Gwyneth Paltrow on Finding Her Way: "Figuring Out What Kind of Leader I Wanted to Be Was Challenging"

A candid conversation with the multi-hyphenate mogul.

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(Image credit: Getty Images)

Ahead of Marie Claire's Power Trip, a two-day pop-up conference in New York and San Francisco with 200 influential women, speaker Gwyneth Paltrow and contributing editor Amanda de Cadenet have an honest chat about all things business.

Amanda de Cadenet: You started Goop in 2008 as a way to share what you knew and loved with friends. At what point did you realize that you wanted to turn it into a business?

Gwyneth Paltrow: I started to receive feedback from businesses we were featuring that were selling out of stock, and I began to understand that the brand had power. There was trust established. I didn't know how to monetize that and wasn't sure if I even wanted to. A turning point was when I was approached by a partner in a well-known venture capital firm who started to really push me. She introduced me to our first CEO, who helped me conceive of the business.

AdC: For someone who did not go to business school, how did you take Goop from a friends-and-family newsletter to the hugely successful business it is today?

GP: Learning on the fly, making huge mistakes, reading a few great books, and relying on people much smarter than I am.

"When I started, I had no idea it would ever be a viable business."

AdC: Can you share some of the obstacles you overcame in that process?

GP: I think that the process of figuring out what kind of leader I wanted to be was challenging, because as an actor, you work alone, really. I lead a company of more than 40 people. I have only recently asked myself the question.

AdC: Did you have moments of doubt?

GP: When I started, I had no idea it would ever be a viable business. I don't think, consciously or unconsciously, I would have started it if I didn't know on some level it was going somewhere. But we are always figuring out the process and strategy because it is an ideas business, not a software company or a specific service. I had doubts all the time. I have doubts all the time. I manage it by understanding that this is where I am, and I am going to move forward because there is no choice. Doubt, not self-reflection, comes from a destructive energy, and when it rears its head, I talk to it like a lunatic.

AdC: You know that my entire house is so excited for your third book, It's All Easy (out April 5). My kids come to your house hungry because they know that you are going to feed them well. How did you come up with the book's theme? I know you asked all of us, "What does everyone need?" I remember saying, "I am desperate for something healthy that I can do fast, because I'm busy and I'm tired at the end of the day."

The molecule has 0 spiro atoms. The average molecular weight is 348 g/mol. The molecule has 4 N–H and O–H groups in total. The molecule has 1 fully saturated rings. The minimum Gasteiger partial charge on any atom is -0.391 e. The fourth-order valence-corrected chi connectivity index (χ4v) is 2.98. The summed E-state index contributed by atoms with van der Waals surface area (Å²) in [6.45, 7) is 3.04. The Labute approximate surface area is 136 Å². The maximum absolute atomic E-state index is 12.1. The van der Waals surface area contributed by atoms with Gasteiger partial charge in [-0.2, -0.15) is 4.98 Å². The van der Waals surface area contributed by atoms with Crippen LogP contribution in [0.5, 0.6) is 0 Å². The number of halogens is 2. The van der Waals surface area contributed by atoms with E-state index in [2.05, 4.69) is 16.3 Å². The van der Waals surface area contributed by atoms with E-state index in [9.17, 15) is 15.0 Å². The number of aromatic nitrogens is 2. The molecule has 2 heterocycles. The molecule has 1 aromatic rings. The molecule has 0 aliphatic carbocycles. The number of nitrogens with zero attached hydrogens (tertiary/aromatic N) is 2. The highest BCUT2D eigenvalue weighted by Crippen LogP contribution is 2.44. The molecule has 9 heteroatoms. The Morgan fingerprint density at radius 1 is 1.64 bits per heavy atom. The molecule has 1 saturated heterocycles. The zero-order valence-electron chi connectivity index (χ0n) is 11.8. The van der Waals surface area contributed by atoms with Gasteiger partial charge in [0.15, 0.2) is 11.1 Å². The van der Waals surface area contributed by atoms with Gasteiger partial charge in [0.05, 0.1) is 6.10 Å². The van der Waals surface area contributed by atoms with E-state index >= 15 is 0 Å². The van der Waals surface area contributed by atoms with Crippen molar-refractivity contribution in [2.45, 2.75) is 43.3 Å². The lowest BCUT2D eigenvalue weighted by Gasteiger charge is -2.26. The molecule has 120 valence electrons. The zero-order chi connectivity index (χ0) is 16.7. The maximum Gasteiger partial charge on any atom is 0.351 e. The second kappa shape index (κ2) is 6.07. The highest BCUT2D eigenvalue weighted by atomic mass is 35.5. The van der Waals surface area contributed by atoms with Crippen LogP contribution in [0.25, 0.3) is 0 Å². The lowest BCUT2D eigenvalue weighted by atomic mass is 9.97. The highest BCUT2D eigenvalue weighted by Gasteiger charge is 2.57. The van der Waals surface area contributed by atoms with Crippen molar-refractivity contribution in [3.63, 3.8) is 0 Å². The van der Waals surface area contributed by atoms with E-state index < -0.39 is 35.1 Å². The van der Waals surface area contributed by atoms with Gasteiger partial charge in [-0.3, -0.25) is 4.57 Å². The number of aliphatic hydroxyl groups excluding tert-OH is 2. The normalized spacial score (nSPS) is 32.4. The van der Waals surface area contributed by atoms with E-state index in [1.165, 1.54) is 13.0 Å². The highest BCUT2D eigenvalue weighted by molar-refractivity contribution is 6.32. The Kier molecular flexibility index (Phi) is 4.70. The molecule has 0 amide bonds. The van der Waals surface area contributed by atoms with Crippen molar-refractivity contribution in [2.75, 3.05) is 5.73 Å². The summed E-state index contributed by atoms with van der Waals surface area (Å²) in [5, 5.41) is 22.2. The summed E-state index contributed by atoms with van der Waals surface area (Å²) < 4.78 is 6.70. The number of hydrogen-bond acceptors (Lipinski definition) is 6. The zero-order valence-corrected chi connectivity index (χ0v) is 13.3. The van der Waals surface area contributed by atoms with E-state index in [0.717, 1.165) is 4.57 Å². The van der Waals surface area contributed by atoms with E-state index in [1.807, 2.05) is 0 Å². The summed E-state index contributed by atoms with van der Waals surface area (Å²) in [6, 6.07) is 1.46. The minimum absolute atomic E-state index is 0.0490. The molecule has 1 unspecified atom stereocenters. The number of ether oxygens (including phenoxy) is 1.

GP: It's funny because this is the only interview I've ever done with somebody whom I regularly cook for. We have this sense of hyper-responsibility, that we're supposed to do everything and do it really well. I am not sure why we are all like that or where we got it from. The common theme was: "I'm exhausted; I'm overextended. I work; I have the kids. And then I want to come home and cook something myself, but I want it to be easy." It's not even that it has to be done in 10 minutes. A lot of the recipes in the book are fast, but it was more like: "I don't want 75 different processes."

"We have this sense of hyper-responsibility, that we're supposed to do everything and do it really well."

AdC: Over the summer, I remember seeing the packaging and trying the Goop skincare line. Talk a little bit about that.

GP: It's our first autonomous product. I worked with this amazing 10-year-old company, Juice Beauty, based out of San Francisco, that did all of our research and development. I worked with a chemist for 14 months on what I couldn't find, which was really luxury-feeling, organic face products. I wanted something that felt as good and worked as effectively as luxurious, conventional products, but where I wasn't putting endocrine disruptors and parabens and silicones on my skin.

AdC: You have been collaborating with so many people over the years at Goop. What was different about doing your own signature product line?

GP: It was really rewarding. It was very scary and very exciting. Normally, other people we collaborate with are coming to the table with a huge part of what we're going to do. This was completely from scratch. And it was amazing to do it.

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(Image credit: Design by American Artist)

1. Goop by Juice Beauty Enriching Face Oil, $110,

2. Goop by Juice Beauty Perfecting Eye Cream, $90,

For more Gwyneth and Amanda, go to This article appears in the April issue of Marie Claire, on newsstands March 22.

Amanda de Cadenet is a contributing editor to Marie Claire and the founder of "The Conversation." See more at